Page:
The Irish economy will enjoy solid growth this year and next, the Central Bank has forecast
In its Financial Stability report 2006, the bank said growth will match potential with GNP – the value of goods and services produced by Irish business - sitting at around 5.5%.
And it also supports the much touted soft landing in the housing market.
Governor John Hurley, however, warned our reliance on the construction sector and the dangers of losing our competitive edge are two major risks to the economy.
He also noted threats from the international arena which have increased since last year.
These include volatile energy prices, global imbalances, potential crashes in financial markets and exchange rates, the risk of inflationary pressures re-emerging and fallout from a sharp weakening in the US housing market.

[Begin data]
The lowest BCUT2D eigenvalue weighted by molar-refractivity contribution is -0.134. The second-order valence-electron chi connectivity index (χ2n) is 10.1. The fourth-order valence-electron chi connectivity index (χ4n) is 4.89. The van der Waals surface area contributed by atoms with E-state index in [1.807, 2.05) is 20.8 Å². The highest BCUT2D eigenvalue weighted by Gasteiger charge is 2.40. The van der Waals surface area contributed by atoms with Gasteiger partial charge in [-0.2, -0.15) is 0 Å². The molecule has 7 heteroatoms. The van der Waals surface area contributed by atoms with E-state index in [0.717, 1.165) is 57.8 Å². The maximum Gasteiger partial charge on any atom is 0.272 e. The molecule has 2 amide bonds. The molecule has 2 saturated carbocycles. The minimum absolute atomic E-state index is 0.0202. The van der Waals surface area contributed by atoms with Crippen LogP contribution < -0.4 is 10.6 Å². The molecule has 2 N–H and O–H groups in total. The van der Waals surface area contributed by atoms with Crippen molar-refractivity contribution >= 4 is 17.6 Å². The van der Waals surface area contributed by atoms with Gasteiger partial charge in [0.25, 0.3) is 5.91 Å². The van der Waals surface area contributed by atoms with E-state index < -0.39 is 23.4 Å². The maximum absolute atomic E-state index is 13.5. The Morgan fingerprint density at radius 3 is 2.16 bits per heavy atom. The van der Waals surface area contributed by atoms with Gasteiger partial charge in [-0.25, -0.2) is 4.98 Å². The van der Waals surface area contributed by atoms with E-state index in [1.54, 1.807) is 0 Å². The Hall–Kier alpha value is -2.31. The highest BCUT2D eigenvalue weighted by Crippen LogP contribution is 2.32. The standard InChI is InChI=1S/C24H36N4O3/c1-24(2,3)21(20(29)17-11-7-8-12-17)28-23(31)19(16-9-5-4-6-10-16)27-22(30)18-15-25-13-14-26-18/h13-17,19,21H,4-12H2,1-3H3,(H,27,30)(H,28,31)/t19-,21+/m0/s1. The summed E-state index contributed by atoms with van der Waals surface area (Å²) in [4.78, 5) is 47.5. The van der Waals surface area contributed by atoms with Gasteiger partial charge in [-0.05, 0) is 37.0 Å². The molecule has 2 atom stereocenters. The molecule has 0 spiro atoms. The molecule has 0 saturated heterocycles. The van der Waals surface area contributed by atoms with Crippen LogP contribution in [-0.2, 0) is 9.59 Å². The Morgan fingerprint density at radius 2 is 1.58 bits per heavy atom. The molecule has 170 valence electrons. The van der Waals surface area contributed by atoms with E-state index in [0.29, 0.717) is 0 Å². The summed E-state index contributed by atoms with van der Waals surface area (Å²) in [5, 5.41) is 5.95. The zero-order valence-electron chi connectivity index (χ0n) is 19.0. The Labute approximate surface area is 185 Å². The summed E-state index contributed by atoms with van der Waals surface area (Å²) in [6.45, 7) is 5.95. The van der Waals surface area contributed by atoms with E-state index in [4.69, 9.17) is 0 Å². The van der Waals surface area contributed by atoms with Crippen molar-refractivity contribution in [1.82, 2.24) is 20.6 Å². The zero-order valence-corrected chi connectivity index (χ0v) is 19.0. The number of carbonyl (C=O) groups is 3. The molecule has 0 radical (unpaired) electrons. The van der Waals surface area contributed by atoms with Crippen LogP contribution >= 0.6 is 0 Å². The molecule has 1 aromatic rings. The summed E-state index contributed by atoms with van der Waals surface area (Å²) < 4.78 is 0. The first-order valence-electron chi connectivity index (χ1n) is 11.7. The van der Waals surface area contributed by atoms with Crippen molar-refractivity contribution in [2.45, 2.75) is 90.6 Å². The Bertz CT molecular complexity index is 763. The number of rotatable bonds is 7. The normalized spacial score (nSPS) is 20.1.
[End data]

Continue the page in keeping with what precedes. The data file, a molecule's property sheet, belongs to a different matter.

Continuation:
But Gov Hurley said strong job creation, improved participation and migrants’ demands for work would benefit the economy.
“As has been the trend of late and given the expected composition of growth, economic growth is likely to be accompanied by strong employment growth, driven in large part by continued significant net inward migration and, to a lesser extent, further increases in the participation rate,” he said.
“As a result, unemployment is projected to remain at around its current level of 4 to 4.5 per cent.”
Economy to stay ahead of European neighbours
"Irish economy in good state of health"